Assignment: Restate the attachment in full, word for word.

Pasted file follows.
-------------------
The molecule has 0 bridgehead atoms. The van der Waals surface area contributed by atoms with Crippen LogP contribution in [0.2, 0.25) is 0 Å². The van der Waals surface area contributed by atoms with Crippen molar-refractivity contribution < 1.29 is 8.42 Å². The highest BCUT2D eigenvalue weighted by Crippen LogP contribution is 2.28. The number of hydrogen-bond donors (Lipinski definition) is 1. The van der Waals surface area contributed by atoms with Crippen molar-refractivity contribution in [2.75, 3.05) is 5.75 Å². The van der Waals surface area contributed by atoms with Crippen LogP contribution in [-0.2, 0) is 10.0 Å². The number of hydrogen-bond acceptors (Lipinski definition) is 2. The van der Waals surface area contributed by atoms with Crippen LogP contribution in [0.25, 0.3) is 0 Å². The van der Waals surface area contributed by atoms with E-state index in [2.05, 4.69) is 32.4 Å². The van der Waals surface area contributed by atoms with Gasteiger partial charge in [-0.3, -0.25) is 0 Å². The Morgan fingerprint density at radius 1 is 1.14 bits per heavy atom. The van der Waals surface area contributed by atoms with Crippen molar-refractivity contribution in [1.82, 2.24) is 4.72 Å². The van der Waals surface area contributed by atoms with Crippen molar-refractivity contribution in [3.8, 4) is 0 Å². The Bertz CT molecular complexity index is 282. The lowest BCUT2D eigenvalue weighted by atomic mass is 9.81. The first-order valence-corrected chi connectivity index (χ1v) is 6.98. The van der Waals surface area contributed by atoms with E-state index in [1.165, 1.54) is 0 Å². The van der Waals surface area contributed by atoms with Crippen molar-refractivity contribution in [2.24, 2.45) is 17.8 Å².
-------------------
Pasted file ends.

The molecule has 0 bridgehead atoms. The van der Waals surface area contributed by atoms with Crippen LogP contribution in [0.2, 0.25) is 0 Å². The van der Waals surface area contributed by atoms with Crippen molar-refractivity contribution < 1.29 is 8.42 Å². The highest BCUT2D eigenvalue weighted by Crippen LogP contribution is 2.28. The number of hydrogen-bond donors (Lipinski definition) is 1. The van der Waals surface area contributed by atoms with Crippen molar-refractivity contribution in [2.75, 3.05) is 5.75 Å². The van der Waals surface area contributed by atoms with Crippen LogP contribution in [-0.2, 0) is 10.0 Å². The number of hydrogen-bond acceptors (Lipinski definition) is 2. The van der Waals surface area contributed by atoms with Crippen LogP contribution in [0.25, 0.3) is 0 Å². The van der Waals surface area contributed by atoms with E-state index in [2.05, 4.69) is 32.4 Å². The van der Waals surface area contributed by atoms with Gasteiger partial charge in [-0.3, -0.25) is 0 Å². The Morgan fingerprint density at radius 1 is 1.14 bits per heavy atom. The van der Waals surface area contributed by atoms with Crippen molar-refractivity contribution in [1.82, 2.24) is 4.72 Å². The van der Waals surface area contributed by atoms with Crippen molar-refractivity contribution in [3.8, 4) is 0 Å². The Bertz CT molecular complexity index is 282. The lowest BCUT2D eigenvalue weighted by atomic mass is 9.81. The first-order valence-corrected chi connectivity index (χ1v) is 6.98. The van der Waals surface area contributed by atoms with E-state index in [1.165, 1.54) is 0 Å². The van der Waals surface area contributed by atoms with Crippen molar-refractivity contribution in [2.24, 2.45) is 17.8 Å².